Happy Labor Day Weekend VEB! Randal Grichuk seems to hitting well as of late, so that’s something to celebrate. In the last 30 days, Grichuk has been hitting great, and doing so in about the most Randal way imaginable: An attrocious 33.8 K% and 1.5 BB% more than made up for by a .324 BABIP and and an astounding .448 ISO.
In typical Mike Matheny fashion, that has meant an increase in playing time. He’s had at least 3 plate appearances in every game since returning from his latest demotion to Triple-A (he’s had two in 2016). I’m not going to recap every part of the Cardinals’ strange handling of Randal Grichuk. I don’t have to because Craig already has.
The short of it is that for nearly all of his players, Matheny has a very low tolerance for just a few games in which a player lacks production. A player can have a bad series and count on playing less in the next one. That’s reality for pretty much everyone on the team besides Yadier Molina and Matt Carpenter. The opposite can also occur: a hot stretch can guarantee more playing time in the short term.
The problem is, baseball is not predictive in such small samples. The Cardinals lost consecutive series to the Reds and Braves about a month ago. That doesn’t make those two teams better than the Cardinals. Most fans grasp this, as do the players. Player performance is even more suspect in such a small sample, as each individual player has a much smaller amount of PA than his team’s total PA over any given sample.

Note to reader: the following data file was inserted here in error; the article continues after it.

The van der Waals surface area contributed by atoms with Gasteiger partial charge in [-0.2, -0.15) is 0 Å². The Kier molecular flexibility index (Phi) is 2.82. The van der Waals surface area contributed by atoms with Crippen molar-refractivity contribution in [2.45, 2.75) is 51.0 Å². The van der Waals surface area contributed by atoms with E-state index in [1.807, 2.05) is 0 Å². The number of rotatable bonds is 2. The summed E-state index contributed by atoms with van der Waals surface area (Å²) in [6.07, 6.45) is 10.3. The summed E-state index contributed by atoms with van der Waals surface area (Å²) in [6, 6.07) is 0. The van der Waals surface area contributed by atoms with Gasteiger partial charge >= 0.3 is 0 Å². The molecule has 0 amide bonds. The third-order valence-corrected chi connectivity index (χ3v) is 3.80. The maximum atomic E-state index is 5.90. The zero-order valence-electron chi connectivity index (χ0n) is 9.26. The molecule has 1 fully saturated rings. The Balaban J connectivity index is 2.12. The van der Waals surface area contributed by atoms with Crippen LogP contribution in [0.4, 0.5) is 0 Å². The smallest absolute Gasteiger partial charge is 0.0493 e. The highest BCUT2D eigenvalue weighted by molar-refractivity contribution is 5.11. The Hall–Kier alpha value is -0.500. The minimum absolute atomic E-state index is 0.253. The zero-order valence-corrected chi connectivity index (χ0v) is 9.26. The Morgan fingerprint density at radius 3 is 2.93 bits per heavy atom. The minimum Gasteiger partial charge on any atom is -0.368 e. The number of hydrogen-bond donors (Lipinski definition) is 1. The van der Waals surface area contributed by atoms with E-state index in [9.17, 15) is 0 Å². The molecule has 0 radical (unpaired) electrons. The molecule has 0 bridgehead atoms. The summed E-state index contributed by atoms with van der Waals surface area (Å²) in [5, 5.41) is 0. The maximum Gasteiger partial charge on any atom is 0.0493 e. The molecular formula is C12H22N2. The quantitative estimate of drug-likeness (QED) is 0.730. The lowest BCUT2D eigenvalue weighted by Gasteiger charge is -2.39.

Players have both great and horrible stretches over a 162 game season, that’s a given to most fans regardless of their feelings about statistics in baseball. It evidently does seem lost upon Matheny though. Mike has assembled his lineups completely around who is hot at the moment and who isn’t.
This is has been a particular problem for Grichuk. That’s because Grichuk is the epitome of a streaky hitter. Generally, a hitter’s floor is largely based on his walk rate, and that is the biggest hole in Grichuk’s offensive profile. He also strikes out much more than average. Strikeouts and walks both tend to stabilize in smaller amounts of plate appearances than Batting Average on Balls In Play (BABIP) and a player’s extra base hit ability (ISO).
For Grichuk, that means his profile literally lives and dies based on his results on contact. You can see that pretty well from visualizing his rolling 15-game wOBA throughout his career, provided by the good people atFangraphs.com :
Quite a few high peaks and low valleys there. Grichuk’s 2016 peaks and valleys were lower than in 2015, but it wasn’t all that significant of a difference. His latest peak bucked that trend though, and represented his best 15-game stretch of his career. Does that mean Grichuk figured out something about hitting? I would seriously doubt it. He’s probably just a little more in sync than usual or in a better rhythm, or seeing the ball a bit better.
A lot of players’ 15-game wOBA’s jet around in this fashion, but with Grichuk there’s a higher tendency due to how much of his profile is dependent on results from contact which varies a lot by its nature.
The problem is, Mike Matheny doesn’t even use 15-game stretches to draw from, it’s more like 3-5 games. Let’s check out Grichuk’s 5-game rolling wOBA:
Wowza. Again, this probably isn’t all that different from most players, but I’d expect it to be a little streakier than average due to Randal’s profile. It’s hard to imagine a more streaky graph, though those are probably out there.